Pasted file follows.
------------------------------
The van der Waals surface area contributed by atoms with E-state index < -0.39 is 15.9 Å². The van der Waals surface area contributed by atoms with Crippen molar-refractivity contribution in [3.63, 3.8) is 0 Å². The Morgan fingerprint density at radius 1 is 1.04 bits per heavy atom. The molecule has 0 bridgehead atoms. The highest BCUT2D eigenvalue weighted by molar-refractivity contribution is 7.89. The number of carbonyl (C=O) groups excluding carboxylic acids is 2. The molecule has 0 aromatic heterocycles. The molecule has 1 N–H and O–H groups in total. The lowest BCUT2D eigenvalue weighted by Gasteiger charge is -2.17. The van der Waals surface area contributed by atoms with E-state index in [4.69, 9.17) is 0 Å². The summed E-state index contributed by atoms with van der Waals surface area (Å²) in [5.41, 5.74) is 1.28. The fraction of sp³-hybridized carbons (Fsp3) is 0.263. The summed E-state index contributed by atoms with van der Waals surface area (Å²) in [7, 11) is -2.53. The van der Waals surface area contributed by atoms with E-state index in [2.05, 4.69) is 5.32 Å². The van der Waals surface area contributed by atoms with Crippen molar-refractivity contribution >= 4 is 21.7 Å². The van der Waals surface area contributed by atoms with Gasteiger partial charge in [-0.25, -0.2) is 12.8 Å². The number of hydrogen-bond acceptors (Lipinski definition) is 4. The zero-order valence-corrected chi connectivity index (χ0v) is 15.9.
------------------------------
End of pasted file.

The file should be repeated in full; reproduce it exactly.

The van der Waals surface area contributed by atoms with E-state index < -0.39 is 15.9 Å². The van der Waals surface area contributed by atoms with Crippen molar-refractivity contribution in [3.63, 3.8) is 0 Å². The Morgan fingerprint density at radius 1 is 1.04 bits per heavy atom. The molecule has 0 bridgehead atoms. The highest BCUT2D eigenvalue weighted by molar-refractivity contribution is 7.89. The number of carbonyl (C=O) groups excluding carboxylic acids is 2. The molecule has 0 aromatic heterocycles. The molecule has 1 N–H and O–H groups in total. The lowest BCUT2D eigenvalue weighted by Gasteiger charge is -2.17. The van der Waals surface area contributed by atoms with E-state index in [4.69, 9.17) is 0 Å². The summed E-state index contributed by atoms with van der Waals surface area (Å²) in [5.41, 5.74) is 1.28. The fraction of sp³-hybridized carbons (Fsp3) is 0.263. The summed E-state index contributed by atoms with van der Waals surface area (Å²) in [7, 11) is -2.53. The van der Waals surface area contributed by atoms with E-state index in [2.05, 4.69) is 5.32 Å². The van der Waals surface area contributed by atoms with Crippen molar-refractivity contribution >= 4 is 21.7 Å². The van der Waals surface area contributed by atoms with Gasteiger partial charge in [-0.25, -0.2) is 12.8 Å². The number of hydrogen-bond acceptors (Lipinski definition) is 4. The zero-order valence-corrected chi connectivity index (χ0v) is 15.9.